Oct. 19, 1999
Reject legislative initiative-Faisao
A legislator yesterday urged voters not to support a legislative initiative seeking to amend the CNMI Constitution to create separate finance offices for each branch of the government, saying the proposal will add another layer to bureaucracy that will burden taxpayers. Rep. Melvin Faisao had opposed the initiative when it was tackled by the House of Representatives early this year, but it got enough votes from members to be included in the balloting for the Nov. 6 midterm elections. Senate Legislative Initiative 11-4 aims to change a constitutional provision to create a respective finance office within the Legislative Bureau as well as the Judicial Branch to control and regulate the expenditures of public funds appropriated to each branch.
CNMI youths to attend Young People's Congress in Hawaii
An international youth Congress focusing on global sustainability, human rights, and peace will bring together young people from all over the world in Honolulu, Hawaii on Thursday, Oct. 21. Nearly 1,000 young people from more than 100 countries, including the Commonwealth of the Northern Mariana Islands, are to attend a five-day conference to assess Agenda 21 issues and set new priorities and targets for the new millennium. There will also be activities days before and after the conference. The process of selecting representatives to attend the Congress included appointment of national coordinators from each country. National consultation meetings were then held to agree on priorities and to elect two representatives (under age 18) to carry these priorities to Hawaii.
Oct. 19, 2000
Teno intervenes in DEQ, AGO feud
Gov. Pedro P. Tenorio has taken steps to patch up differences between Assistant Attorney General Murphy Peterson and the Division of Environmental Quality that erupted over handling of the issues surrounding the polychlorinated biphenyl contamination in Tanapag. He said he wants the disputes resolved in order not to jeopardize the CNMI government's efforts to address the health and safety concerns of the community. “I firmly believe that all the agencies should work together and see what we can do to resolve this issue,” Mr. Tenorio said in an interview yesterday. “My major concern is that I want to make sure that the health and safety of our community and other areas are protected,” he added.
Govt asked to locate funds to build Center for Women
Gov. Pedro P. Tenorio has been asked to facilitate efforts to identify funding that would pave the way for the construction of the proposed center for women, a project that was conceived several years back. Rep. William S. Torres said the proposed center, which was brought up in 1995 during the leadership of former Gov. Froilan C. Tenorio, will house the Women's Affairs Office, a resource facility, a cafeteria and a day care center. The center was envisioned to be a place where women in the CNMI would find not only solace but the inspiration to achieve economic well-being and empowerment and productive networking, said Mr. Torres.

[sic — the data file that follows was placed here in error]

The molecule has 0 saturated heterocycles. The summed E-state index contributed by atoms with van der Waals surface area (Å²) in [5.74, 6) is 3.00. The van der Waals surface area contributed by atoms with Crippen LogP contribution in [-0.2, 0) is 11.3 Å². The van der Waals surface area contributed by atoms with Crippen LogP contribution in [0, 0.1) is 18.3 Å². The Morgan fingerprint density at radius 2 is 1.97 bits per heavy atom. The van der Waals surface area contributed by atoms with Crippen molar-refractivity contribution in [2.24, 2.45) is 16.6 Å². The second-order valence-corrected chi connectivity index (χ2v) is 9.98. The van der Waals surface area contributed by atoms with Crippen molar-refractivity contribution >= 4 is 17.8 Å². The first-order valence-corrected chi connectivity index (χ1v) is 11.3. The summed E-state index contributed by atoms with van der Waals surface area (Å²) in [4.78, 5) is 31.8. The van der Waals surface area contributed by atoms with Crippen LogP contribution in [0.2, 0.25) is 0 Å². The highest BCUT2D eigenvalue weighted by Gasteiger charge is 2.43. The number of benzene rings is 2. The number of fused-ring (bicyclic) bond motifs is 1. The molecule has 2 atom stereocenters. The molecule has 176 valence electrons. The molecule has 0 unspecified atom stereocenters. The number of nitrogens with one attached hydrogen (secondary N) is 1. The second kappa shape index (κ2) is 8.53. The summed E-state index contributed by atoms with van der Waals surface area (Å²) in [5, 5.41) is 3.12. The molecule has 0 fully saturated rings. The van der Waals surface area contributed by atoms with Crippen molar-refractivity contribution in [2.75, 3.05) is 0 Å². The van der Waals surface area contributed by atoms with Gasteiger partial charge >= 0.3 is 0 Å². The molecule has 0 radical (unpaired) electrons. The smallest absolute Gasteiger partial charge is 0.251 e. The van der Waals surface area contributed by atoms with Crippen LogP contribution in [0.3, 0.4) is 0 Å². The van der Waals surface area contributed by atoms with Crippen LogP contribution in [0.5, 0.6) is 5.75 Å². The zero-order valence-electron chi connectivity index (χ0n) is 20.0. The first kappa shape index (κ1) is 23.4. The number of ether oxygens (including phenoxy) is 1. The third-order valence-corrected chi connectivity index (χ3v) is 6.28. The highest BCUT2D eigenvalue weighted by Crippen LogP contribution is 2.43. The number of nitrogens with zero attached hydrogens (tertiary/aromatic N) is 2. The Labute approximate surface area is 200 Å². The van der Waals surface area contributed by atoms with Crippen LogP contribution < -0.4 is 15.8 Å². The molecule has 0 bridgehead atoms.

Oct. 19, 2001
EPA OK's proposed PCB remedy
The US Environmental Protection Agency has approved, on a conditional basis, the US Army Corps of Engineers' proposed treatment of PCB-laced soil in Tanapag. The Army Corps has suggested the on-site treatment of PCB-contaminated soil by means of Indirect Thermal Desorption, and that the contaminated residuals be disposed off-island afterwards. EPA made the announcement Wednesday, after reviewing the Army Corps' recommendations based on a report compiled from the 30-day public commentary period back in July.
Fitial eyes better retirement program
As he had announced in the gubernatorial debate last October 1, House Speaker Benigno R. Fitial is pursuing plans for the establishment of an alternative retirement program that provides for a more equitable pension system and greater social security while helping increase real income for participants. “We're looking at various models, including the 401K program. But, of course, like other programs, this will entail more in-depth studies to see which system would best suit us here in the Northern Marianas,” said Fitial. The Speaker said he is exploring a new system due to the perceived inequity under the current two-class system administered by the Northern Mariana Islands Retirement Fund.